Ukraine Shows the Limits to Political Protest
Last week a listener of the podcast emailed me. She raised the possibility of civil resistance as an alternative for Ukraine to oppose Russia’s military invasion. Some readers will dismiss the idea as naive. However, the publication of Why Civil Resistance Works by Erica Chenoweth and Maria Stephan brought new energy to the idea of unarmed resistance as a political tactic rather than just a moral position. Their study demonstrated the effectiveness of civil resistance campaigns to bring about regime transitions. So, my listener wondered whether civil resistance was a more appropriate tactic toward Russian aggression.
I directed her toward this past week’s conversation with Mark Beissinger. He helps explains the effectiveness of civil resistance campaigns, but also provides explanations for the limits to political protest. So, Beissinger does build on the work of civil resistance scholars like Chenoweth and Stephan. But he also clarifies their findings in important ways. He argues space matters. Ukrainian cities lack proximity to political power in Russia. Political protest cannot force the hand of leaders in Russia when their efforts are so far removed from its assailants. Open spaces make repression difficult, because the regime cannot hide its actions. In contrast, the Kremlin has hidden its atrocities in Ukraine from the Russian people.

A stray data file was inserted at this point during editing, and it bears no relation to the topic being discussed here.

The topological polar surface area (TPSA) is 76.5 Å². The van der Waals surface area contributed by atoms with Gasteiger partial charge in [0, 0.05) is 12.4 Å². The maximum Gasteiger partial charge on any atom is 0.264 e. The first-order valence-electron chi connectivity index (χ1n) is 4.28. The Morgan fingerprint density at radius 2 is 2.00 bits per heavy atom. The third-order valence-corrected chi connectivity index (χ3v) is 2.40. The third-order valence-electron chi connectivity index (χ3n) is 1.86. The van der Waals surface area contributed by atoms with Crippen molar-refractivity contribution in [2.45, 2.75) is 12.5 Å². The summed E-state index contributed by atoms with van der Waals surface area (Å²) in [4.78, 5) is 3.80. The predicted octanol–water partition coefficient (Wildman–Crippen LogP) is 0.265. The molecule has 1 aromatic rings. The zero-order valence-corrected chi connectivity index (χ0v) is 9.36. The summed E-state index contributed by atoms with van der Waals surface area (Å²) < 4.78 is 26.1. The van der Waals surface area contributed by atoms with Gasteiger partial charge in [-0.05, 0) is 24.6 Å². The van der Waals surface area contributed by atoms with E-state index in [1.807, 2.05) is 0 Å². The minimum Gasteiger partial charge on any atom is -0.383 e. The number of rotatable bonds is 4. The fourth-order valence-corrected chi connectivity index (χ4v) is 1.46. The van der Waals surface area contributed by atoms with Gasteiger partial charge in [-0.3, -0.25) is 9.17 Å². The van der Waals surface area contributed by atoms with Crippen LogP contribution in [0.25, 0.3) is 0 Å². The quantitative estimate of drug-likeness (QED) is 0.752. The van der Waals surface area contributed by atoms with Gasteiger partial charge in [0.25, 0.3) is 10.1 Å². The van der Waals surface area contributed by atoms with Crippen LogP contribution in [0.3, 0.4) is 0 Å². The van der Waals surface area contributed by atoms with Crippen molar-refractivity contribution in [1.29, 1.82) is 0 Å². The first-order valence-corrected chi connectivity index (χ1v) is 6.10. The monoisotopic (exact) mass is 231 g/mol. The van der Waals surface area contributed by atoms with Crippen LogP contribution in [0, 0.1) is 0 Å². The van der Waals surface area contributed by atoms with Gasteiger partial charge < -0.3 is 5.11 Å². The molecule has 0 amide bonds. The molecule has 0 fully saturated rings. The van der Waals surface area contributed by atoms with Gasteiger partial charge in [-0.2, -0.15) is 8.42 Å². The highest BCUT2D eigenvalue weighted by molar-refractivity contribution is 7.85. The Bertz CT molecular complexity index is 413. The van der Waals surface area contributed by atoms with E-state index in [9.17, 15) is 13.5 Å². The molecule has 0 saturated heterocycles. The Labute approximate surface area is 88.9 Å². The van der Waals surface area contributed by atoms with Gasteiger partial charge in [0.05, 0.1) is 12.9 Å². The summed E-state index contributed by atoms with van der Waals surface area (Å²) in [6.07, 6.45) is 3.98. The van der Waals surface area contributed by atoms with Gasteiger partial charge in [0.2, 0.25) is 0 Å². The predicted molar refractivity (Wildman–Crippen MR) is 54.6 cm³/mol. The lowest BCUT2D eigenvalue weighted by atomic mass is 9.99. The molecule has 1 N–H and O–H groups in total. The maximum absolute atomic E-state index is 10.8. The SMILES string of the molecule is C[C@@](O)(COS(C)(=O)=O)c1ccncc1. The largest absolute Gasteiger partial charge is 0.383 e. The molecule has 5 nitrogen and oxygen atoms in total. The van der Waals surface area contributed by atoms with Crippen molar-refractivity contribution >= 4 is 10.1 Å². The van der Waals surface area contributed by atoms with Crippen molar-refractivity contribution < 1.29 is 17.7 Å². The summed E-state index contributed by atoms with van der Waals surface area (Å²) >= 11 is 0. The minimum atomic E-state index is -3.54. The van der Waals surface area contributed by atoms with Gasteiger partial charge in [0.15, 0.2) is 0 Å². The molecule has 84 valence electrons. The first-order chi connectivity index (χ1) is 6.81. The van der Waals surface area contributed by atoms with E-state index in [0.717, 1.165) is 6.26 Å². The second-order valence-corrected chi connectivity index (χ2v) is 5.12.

At the same time, protests have broken out in Russian occupied cities in Ukraine. They are important, because they show Ukrainian opposition to Russia even in the Donbas. So, I don’t want to diminish their efforts. But they are far from the Kremlin, so they are unlikely to turn the tide of the war on their own. Of course, the protests have help from ongoing Ukrainian military successes. Indeed, Ukrainians will continue to oppose Russia on multiple fronts and with many different tactics.